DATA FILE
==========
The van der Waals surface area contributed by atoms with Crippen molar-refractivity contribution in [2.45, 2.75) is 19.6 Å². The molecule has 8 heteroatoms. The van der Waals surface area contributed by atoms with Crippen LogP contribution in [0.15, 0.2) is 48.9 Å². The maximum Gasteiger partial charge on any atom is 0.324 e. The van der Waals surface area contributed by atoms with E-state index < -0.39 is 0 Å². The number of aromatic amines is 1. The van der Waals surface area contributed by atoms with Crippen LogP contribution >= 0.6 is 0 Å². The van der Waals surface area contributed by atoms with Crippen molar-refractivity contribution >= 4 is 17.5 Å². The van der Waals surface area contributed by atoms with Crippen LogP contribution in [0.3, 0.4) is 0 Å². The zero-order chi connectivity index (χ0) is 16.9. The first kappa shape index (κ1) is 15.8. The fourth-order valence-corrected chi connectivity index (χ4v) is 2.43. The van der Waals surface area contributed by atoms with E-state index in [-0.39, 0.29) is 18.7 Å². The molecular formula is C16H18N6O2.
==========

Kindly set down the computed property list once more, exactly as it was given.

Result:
The van der Waals surface area contributed by atoms with Crippen molar-refractivity contribution in [2.45, 2.75) is 19.6 Å². The molecule has 8 heteroatoms. The van der Waals surface area contributed by atoms with Crippen LogP contribution in [0.15, 0.2) is 48.9 Å². The maximum Gasteiger partial charge on any atom is 0.324 e. The van der Waals surface area contributed by atoms with E-state index < -0.39 is 0 Å². The number of aromatic amines is 1. The van der Waals surface area contributed by atoms with Crippen LogP contribution >= 0.6 is 0 Å². The van der Waals surface area contributed by atoms with Crippen molar-refractivity contribution >= 4 is 17.5 Å². The van der Waals surface area contributed by atoms with Crippen LogP contribution in [0.3, 0.4) is 0 Å². The zero-order chi connectivity index (χ0) is 16.9. The first kappa shape index (κ1) is 15.8. The fourth-order valence-corrected chi connectivity index (χ4v) is 2.43. The van der Waals surface area contributed by atoms with E-state index in [-0.39, 0.29) is 18.7 Å². The molecular formula is C16H18N6O2.